© UnknownA dead sperm whale on the north coast of Tasmania. Three more sperm whales from a group of almost 50 that beached en masse in Australia's south have died, with just two survivors sandwiched among the dead, rescuers have said.
Just one sperm whale from a group of almost 50 that beached en masse in Australia's south has survived, and remains sandwiched among the dead, officials said Saturday.

The pod of 48 whales became trapped this week on a sandbar 150 metres (500 feet) offshore from Perkins Island on the northwest coast of the island state of Tasmania. By the time they were discovered on Thursday almost all had perished.

High winds and ocean swell prevented rescuers from floating the two whales who survived through Friday night out to sea, and by late Saturday rescuer Warwick Brennan said just one was still alive.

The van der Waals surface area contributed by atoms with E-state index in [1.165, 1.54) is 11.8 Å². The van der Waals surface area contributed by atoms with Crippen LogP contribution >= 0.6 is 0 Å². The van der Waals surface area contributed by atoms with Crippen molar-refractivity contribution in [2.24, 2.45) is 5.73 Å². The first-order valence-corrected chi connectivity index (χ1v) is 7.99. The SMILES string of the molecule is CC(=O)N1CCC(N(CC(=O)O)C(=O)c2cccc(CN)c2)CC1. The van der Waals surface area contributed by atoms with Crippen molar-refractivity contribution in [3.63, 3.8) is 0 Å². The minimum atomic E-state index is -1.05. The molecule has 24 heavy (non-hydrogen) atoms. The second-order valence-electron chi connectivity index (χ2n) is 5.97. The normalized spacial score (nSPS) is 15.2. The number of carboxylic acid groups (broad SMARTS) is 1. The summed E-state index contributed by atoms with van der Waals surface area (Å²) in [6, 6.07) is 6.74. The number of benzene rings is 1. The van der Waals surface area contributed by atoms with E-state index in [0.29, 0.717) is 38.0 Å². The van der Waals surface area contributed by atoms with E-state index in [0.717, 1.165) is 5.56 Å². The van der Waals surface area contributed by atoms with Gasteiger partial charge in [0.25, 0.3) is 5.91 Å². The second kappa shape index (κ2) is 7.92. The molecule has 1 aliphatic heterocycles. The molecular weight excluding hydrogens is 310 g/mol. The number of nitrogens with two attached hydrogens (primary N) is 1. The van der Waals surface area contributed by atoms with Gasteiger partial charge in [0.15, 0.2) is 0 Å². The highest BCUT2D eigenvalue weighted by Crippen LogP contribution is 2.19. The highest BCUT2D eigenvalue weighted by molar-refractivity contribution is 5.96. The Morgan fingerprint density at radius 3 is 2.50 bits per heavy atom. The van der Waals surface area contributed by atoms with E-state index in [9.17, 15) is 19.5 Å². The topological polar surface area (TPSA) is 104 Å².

"We didn't get a chance to get the whales out so we've just been trying to maintain them, keep them cool, but unfortunately one of them has died during the day so we've only got one alive now," Brennan told AFP.

Officials would remain in the area overnight and return to the site at first light to assess conditions for an attempt to free the sole survivor from the pod of dead whales and get it out to sea, he said.

"The tide's coming in, which is always better as it gets more water around it and everything, but obviously now we're dragging into another day, which makes it a lot harder," he said.

"But while the animals are alive we try to maintain them, keep them cool, prevent them overheating and if an opportunity arises and they are strong enough we can give it a go, see if a rescue's possible."

Brennan said the sandbar was in a difficult area which was not accessible for machinery, and it would be difficult to move the corpses, which were "incredibly large".

Male sperm whales can grow to 18 metres and females 12 metres in length, weighing in between 20 and 50 tonnes.

More than 150 long-finned pilot whales died, with many sustaining deep cuts after thrashing onto rocks, after beaching themselves on the remote west coast of Tasmania state in November.

Tasmania, Australia's southern island state, experiences about 80 percent of whale beachings in the country, a phenomenon so far unexplained by science.